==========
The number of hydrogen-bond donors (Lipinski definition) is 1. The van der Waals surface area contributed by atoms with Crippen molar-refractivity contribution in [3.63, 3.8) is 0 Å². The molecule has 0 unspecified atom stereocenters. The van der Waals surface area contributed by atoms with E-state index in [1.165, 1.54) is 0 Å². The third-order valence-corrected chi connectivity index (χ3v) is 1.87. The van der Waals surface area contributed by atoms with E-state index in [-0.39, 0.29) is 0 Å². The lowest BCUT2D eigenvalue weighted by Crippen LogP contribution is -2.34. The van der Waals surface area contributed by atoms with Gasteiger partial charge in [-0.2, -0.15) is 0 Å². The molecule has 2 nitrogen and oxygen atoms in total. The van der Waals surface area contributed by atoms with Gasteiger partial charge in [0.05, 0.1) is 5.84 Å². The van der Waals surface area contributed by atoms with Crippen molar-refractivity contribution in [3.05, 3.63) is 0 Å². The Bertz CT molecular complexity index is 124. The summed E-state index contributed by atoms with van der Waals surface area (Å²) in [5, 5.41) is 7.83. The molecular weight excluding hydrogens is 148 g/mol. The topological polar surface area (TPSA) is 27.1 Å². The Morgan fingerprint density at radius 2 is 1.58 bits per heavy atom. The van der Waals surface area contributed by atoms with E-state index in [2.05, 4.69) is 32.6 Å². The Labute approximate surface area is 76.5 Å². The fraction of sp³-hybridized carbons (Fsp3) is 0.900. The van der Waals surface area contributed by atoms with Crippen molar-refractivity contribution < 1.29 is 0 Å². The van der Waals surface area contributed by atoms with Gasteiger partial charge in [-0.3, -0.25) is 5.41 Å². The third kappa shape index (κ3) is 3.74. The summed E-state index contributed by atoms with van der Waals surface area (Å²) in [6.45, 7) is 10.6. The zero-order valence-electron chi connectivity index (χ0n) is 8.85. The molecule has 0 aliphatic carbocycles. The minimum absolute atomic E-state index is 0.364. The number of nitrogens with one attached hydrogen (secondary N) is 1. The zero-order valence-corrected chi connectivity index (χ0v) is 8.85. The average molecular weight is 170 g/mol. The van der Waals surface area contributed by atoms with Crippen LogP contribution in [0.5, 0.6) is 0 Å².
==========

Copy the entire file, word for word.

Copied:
The number of hydrogen-bond donors (Lipinski definition) is 1. The van der Waals surface area contributed by atoms with Crippen molar-refractivity contribution in [3.63, 3.8) is 0 Å². The molecule has 0 unspecified atom stereocenters. The van der Waals surface area contributed by atoms with E-state index in [1.165, 1.54) is 0 Å². The third-order valence-corrected chi connectivity index (χ3v) is 1.87. The van der Waals surface area contributed by atoms with E-state index in [-0.39, 0.29) is 0 Å². The lowest BCUT2D eigenvalue weighted by Crippen LogP contribution is -2.34. The van der Waals surface area contributed by atoms with Gasteiger partial charge in [-0.2, -0.15) is 0 Å². The molecule has 2 nitrogen and oxygen atoms in total. The van der Waals surface area contributed by atoms with Gasteiger partial charge in [0.05, 0.1) is 5.84 Å². The van der Waals surface area contributed by atoms with Crippen molar-refractivity contribution in [3.05, 3.63) is 0 Å². The Bertz CT molecular complexity index is 124. The summed E-state index contributed by atoms with van der Waals surface area (Å²) in [5, 5.41) is 7.83. The molecular weight excluding hydrogens is 148 g/mol. The topological polar surface area (TPSA) is 27.1 Å². The Morgan fingerprint density at radius 2 is 1.58 bits per heavy atom. The van der Waals surface area contributed by atoms with E-state index in [2.05, 4.69) is 32.6 Å². The Labute approximate surface area is 76.5 Å². The fraction of sp³-hybridized carbons (Fsp3) is 0.900. The van der Waals surface area contributed by atoms with Crippen molar-refractivity contribution < 1.29 is 0 Å². The van der Waals surface area contributed by atoms with Gasteiger partial charge in [-0.3, -0.25) is 5.41 Å². The third kappa shape index (κ3) is 3.74. The summed E-state index contributed by atoms with van der Waals surface area (Å²) in [6.45, 7) is 10.6. The zero-order valence-electron chi connectivity index (χ0n) is 8.85. The molecule has 0 aliphatic carbocycles. The minimum absolute atomic E-state index is 0.364. The number of nitrogens with one attached hydrogen (secondary N) is 1. The zero-order valence-corrected chi connectivity index (χ0v) is 8.85. The average molecular weight is 170 g/mol. The van der Waals surface area contributed by atoms with Crippen LogP contribution in [0.5, 0.6) is 0 Å².